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COVID-19 was a tough stress test for Canada’s federal system of government. Our largest cities continue to suffer significant pandemic-related economic and social damage, in part due to provincial governments sweeping constitutional responsibilities they wish to avoid onto municipalities. These “creatures of the province” have become rugs provinces use to hide their problems.
COVID-19 lifted those rugs to expose a series of longstanding urban crises that provinces have offloaded onto underpowered municipalities, forcing the federal government to jump in with unprecedented direct municipal pandemic financial assistance. Anticipating future crises and acknowledging provinces’ general disdain for municipalities, the federal government should build a formal line of communication from cabinet to local government officials by, for example, re-establishing a ministry of state for urban affairs, a position that existed only briefly in the 1970s.
Any discussion of the Canadian response to COVID-19 must begin by remembering more than 52,000 Canadians died from the disease, with equity-deserving groups being the worst affected. Rapidly acquiring and distributing vaccines and implementing federal economic assistance programs for individuals and businesses undoubtedly saved countless lives. So, too, did provincial governments undertaking important public health measures such as physical distancing, mask mandates, and emergency hospital management measures to reduce infection rates.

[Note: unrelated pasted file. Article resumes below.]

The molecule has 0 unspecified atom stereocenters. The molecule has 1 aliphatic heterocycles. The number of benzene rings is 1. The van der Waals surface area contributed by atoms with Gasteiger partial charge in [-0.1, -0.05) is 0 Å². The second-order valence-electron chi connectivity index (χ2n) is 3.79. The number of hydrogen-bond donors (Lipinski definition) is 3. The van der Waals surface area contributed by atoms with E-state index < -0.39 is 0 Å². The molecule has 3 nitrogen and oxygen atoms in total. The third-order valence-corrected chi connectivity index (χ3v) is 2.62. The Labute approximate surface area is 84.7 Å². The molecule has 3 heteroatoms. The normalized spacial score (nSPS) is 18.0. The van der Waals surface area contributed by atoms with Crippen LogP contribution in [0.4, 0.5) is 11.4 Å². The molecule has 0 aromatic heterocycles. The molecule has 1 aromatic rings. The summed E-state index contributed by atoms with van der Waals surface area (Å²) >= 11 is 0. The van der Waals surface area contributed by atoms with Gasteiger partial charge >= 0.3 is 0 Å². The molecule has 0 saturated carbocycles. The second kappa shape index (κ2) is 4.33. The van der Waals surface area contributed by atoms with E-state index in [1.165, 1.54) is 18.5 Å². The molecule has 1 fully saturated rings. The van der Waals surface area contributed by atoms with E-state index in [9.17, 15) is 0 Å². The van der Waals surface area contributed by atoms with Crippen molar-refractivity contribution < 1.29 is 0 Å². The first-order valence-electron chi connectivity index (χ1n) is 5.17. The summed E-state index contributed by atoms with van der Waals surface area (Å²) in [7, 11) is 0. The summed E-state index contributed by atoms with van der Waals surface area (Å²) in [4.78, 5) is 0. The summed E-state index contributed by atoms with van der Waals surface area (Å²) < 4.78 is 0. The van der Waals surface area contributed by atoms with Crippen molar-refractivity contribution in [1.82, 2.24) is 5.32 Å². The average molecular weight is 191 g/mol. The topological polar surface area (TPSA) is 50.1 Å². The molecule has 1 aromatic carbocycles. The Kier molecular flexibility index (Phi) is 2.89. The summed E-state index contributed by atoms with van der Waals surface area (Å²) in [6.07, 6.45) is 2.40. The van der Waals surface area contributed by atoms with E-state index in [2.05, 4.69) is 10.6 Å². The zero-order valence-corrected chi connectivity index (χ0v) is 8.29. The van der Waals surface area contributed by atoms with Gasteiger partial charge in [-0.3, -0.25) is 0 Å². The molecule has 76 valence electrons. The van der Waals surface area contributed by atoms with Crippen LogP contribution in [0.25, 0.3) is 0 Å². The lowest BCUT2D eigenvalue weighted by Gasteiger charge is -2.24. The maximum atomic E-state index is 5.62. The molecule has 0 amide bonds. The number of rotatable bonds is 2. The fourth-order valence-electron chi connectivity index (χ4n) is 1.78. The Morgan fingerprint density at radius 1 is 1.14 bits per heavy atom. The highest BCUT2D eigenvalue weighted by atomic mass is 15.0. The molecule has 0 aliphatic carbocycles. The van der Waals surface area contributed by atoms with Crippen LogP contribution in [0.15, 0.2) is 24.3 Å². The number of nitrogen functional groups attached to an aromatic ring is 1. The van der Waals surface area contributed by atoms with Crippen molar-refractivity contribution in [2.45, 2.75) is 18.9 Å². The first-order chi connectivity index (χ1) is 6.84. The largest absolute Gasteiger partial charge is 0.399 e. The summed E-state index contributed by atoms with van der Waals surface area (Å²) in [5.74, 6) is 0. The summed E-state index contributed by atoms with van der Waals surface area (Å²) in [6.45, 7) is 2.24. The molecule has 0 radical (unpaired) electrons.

World Health Organization COVID-19 data from G7 countries shows that Japan lost the least number of people per capita, with 59 deaths per 100,000 people. Canada lost the second least with 138 deaths per 100,000, with both countries well ahead of the United States, with 340 deaths per 100,000 residents.
I was privy to many confidential conversations about the federal and British Columbia governments’ COVID-19 response while serving as mayor of Vancouver between 2018 and 2022. The overall response from Canada was better than most. I know this from talking to mayors around the world. At international mayoral conferences I attended on Zoom early in 2020, Italian mayors wept as they described the unthinkable: their overwhelmed cities were digging mass graves to deal with the crush of COVID-19 casualties. It was horrifying.
The Canadian federal government secured critical supplies and equipment and shut borders while the B.C. provincial government implemented extraordinary public health measures to battle the virus. Physical distancing orders were essential to stop people from becoming infected, but they also changed Vancouver and other cities overnight.